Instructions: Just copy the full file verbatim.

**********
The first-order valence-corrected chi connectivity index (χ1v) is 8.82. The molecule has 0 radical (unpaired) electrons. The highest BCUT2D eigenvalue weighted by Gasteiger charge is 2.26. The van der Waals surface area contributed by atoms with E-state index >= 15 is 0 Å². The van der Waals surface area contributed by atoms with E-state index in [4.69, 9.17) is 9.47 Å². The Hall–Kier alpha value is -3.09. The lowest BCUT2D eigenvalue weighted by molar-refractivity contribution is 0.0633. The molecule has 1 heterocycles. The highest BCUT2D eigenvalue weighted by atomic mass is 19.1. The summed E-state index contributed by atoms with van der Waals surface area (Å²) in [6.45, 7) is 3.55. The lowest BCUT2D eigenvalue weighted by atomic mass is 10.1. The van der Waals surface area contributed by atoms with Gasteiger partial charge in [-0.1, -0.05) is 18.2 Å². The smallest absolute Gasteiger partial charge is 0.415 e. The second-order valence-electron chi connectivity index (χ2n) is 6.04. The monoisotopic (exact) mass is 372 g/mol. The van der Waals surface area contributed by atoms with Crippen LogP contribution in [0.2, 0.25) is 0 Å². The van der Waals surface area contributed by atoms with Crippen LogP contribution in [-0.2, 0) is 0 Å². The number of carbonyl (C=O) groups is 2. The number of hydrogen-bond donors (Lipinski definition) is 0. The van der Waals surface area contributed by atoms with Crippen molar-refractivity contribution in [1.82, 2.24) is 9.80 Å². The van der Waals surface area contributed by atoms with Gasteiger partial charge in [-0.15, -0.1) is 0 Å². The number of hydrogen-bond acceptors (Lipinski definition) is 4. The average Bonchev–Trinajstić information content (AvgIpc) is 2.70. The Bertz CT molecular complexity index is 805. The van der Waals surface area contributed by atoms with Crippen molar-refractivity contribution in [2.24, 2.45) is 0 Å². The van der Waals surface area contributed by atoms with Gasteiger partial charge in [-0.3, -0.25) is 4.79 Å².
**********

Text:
The first-order valence-corrected chi connectivity index (χ1v) is 8.82. The molecule has 0 radical (unpaired) electrons. The highest BCUT2D eigenvalue weighted by Gasteiger charge is 2.26. The van der Waals surface area contributed by atoms with E-state index >= 15 is 0 Å². The van der Waals surface area contributed by atoms with E-state index in [4.69, 9.17) is 9.47 Å². The Hall–Kier alpha value is -3.09. The lowest BCUT2D eigenvalue weighted by molar-refractivity contribution is 0.0633. The molecule has 1 heterocycles. The highest BCUT2D eigenvalue weighted by atomic mass is 19.1. The summed E-state index contributed by atoms with van der Waals surface area (Å²) in [6.45, 7) is 3.55. The lowest BCUT2D eigenvalue weighted by atomic mass is 10.1. The van der Waals surface area contributed by atoms with Gasteiger partial charge in [-0.1, -0.05) is 18.2 Å². The smallest absolute Gasteiger partial charge is 0.415 e. The second-order valence-electron chi connectivity index (χ2n) is 6.04. The monoisotopic (exact) mass is 372 g/mol. The van der Waals surface area contributed by atoms with Crippen LogP contribution in [0.2, 0.25) is 0 Å². The van der Waals surface area contributed by atoms with Crippen LogP contribution in [-0.2, 0) is 0 Å². The number of carbonyl (C=O) groups is 2. The number of hydrogen-bond donors (Lipinski definition) is 0. The van der Waals surface area contributed by atoms with Crippen molar-refractivity contribution in [1.82, 2.24) is 9.80 Å². The van der Waals surface area contributed by atoms with Gasteiger partial charge in [-0.15, -0.1) is 0 Å². The number of hydrogen-bond acceptors (Lipinski definition) is 4. The average Bonchev–Trinajstić information content (AvgIpc) is 2.70. The Bertz CT molecular complexity index is 805. The van der Waals surface area contributed by atoms with Crippen molar-refractivity contribution in [2.24, 2.45) is 0 Å². The van der Waals surface area contributed by atoms with Gasteiger partial charge in [-0.3, -0.25) is 4.79 Å².